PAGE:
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Week of February 1, 2010


Echolocating bats and whales share molecular mechanism

With high-pitched squeaks, clicks and chirps and ultra-sensitive hearing, toothed whales and some bats zero in on prey by emitting pulses of sound and interpreting the echoes that bounce back.

Over the course of evolution, the two groups acquired this remarkable ability independently, for use in very different environments, so you’d expect the means by which each accomplishes the feat to differ. Surprisingly, that’s not the case, a new study by researchers at U-M suggests.

“The seemingly different echolocation abilities that evolved independently in whales and bats have a similar underlying molecular mechanism,” says Jianzhi (George) Zhang, professor of ecology and evolutionary biology. The finding overturns conventional thinking that the evolutionary phenomenon known as convergence is rare at the molecular level. The research is reported in the Jan. 26 issue of the journal Current Biology. A separate paper by another research group, published in the same issue of the journal, reports similar results.

In traits such as appearance and behavior, convergence — the acquisition of similar structures or abilities in different lineages — is a well-known biological curiosity. Birds and bats separately developed wings and the ability to fly, for example; elephants and walruses each ended up with tusks. But because similar structures can be built from different blueprints, it’s unusual for these superficial similarities to share molecular underpinnings.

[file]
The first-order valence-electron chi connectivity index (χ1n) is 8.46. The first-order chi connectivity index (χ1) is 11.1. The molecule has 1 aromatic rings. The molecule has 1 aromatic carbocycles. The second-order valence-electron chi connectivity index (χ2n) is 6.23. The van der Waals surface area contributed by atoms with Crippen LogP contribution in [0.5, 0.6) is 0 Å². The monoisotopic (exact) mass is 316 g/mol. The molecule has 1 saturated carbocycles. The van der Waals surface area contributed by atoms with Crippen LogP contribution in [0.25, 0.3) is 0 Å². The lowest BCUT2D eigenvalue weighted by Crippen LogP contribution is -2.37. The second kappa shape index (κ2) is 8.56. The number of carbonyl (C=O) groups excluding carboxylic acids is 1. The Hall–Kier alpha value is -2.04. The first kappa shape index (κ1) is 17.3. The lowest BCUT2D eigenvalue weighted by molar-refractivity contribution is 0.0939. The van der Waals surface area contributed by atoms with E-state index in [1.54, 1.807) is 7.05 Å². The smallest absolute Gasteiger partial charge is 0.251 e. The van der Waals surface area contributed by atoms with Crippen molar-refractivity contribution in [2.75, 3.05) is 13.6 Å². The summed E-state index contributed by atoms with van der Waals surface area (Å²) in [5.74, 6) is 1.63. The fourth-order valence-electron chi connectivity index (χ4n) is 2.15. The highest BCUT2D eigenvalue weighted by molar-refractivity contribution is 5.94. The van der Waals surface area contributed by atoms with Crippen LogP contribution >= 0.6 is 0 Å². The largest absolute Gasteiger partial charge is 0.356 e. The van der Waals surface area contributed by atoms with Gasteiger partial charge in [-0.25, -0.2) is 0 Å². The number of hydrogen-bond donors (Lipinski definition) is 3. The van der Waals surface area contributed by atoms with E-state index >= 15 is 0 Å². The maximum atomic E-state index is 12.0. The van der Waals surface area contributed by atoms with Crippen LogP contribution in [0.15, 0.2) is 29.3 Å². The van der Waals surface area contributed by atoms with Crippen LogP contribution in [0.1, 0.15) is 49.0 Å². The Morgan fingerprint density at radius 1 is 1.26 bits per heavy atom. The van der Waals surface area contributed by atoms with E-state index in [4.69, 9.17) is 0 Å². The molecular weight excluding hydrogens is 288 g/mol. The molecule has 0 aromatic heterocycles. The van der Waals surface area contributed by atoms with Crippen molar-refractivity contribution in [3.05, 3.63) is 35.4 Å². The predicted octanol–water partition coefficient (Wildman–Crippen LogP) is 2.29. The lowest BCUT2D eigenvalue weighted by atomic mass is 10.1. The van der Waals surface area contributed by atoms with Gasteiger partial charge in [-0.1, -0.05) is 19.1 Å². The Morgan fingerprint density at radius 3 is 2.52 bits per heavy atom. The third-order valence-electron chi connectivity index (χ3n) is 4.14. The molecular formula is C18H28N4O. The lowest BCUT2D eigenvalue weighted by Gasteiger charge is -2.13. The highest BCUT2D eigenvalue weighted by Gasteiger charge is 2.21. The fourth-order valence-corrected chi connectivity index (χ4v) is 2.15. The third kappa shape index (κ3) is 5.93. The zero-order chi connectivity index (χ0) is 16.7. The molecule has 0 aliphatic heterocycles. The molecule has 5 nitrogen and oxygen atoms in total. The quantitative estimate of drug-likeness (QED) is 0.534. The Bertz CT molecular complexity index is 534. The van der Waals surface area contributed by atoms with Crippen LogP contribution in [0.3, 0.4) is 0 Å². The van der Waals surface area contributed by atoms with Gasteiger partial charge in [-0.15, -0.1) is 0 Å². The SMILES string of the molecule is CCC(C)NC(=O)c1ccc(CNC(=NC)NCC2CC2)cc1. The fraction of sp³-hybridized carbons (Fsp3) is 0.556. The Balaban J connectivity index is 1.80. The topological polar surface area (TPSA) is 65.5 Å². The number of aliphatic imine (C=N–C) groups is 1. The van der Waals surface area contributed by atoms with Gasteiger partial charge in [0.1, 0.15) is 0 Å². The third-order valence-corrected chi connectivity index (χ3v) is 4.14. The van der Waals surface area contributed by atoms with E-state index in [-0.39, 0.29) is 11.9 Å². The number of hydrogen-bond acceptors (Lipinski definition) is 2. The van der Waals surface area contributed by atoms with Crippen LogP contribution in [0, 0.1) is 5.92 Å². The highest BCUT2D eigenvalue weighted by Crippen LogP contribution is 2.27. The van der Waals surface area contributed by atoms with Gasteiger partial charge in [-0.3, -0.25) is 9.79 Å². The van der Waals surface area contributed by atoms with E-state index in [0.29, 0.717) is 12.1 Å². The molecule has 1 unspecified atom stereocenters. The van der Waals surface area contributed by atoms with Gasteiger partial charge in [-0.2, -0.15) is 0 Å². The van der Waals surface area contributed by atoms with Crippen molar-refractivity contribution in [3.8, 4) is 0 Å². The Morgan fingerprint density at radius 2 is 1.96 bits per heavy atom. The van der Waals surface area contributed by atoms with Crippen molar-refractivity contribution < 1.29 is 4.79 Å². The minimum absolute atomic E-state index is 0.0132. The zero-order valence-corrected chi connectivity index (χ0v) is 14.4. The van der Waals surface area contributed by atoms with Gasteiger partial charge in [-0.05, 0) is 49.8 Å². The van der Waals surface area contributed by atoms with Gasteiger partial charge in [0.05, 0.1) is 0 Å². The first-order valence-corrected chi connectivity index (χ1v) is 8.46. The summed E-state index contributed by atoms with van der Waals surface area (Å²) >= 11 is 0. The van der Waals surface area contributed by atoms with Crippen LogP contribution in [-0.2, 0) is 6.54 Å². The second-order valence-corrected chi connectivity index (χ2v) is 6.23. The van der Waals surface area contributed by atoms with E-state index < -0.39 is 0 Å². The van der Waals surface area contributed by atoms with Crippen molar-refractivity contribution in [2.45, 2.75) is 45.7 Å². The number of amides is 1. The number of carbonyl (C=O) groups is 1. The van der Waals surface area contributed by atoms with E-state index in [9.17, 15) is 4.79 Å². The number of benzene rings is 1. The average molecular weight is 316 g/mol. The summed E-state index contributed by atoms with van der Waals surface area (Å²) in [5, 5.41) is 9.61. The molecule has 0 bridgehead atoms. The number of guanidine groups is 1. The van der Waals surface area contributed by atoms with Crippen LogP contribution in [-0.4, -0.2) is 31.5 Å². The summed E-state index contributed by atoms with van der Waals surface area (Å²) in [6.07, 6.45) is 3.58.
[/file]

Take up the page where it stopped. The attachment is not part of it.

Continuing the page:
The new research focused on a gene that codes for a protein called prestin, which plays an important role in hearing, amplifying sounds of particular frequencies. Zhang and colleagues searched publicly available databases for prestin gene sequences and found data for 25 mammal species, including pig, cow, dog, cat, mouse, 10 echolocating bats and three non-echolocating bats, but only one toothed whale, for which the hearing gene sequence was incomplete. Fortunately, Zhang had DNA from a bottle-nosed dolphin (a type of toothed whale) left over from a previous project, so his lab used that material to obtain the dolphin’s prestin gene sequence.

Then the researchers constructed an evolutionary tree, considering only prestin sequences of the 25 species, not their entire genomes. On the prestin tree, the dolphin clustered with echolocating bats, rather than with its rightful evolutionary cousins.

“That was shocking,” Zhang said. After ruling out other possibilities, he concluded that molecular-level convergence explained the similarities between dolphin and bat prestin.

To get at the specific amino acid changes involved, the researchers altered the prestin sequences by systematically removing amino acids and then creating new evolutionary trees with the altered sequences, continuing until bats and dolphin clustered with their actual kin instead of together. The results suggested that the same amino acid changes in bats and dolphin led to their misplacement on the prestin tree.

As an additional check, the researchers used the correct evolutionary tree to infer the prestin sequences of various mammalian ancestors; then they mapped differences between the ancestral sequences and the present-day bat and dolphin prestin sequences.

“By this method, too, we found that they share some of the same changes,” Zhang said. The similarity is no coincidence, he believes. It apparently came about due to natural selection operating on prestin.

Zhang’s coauthors on the paper also includes U-M visiting scholar Ying Li.



Teresa Herzog Mourad, on her favorite part of her job: “I am constantly inspired by changes people make in their alcohol-related attitudes and behaviors.”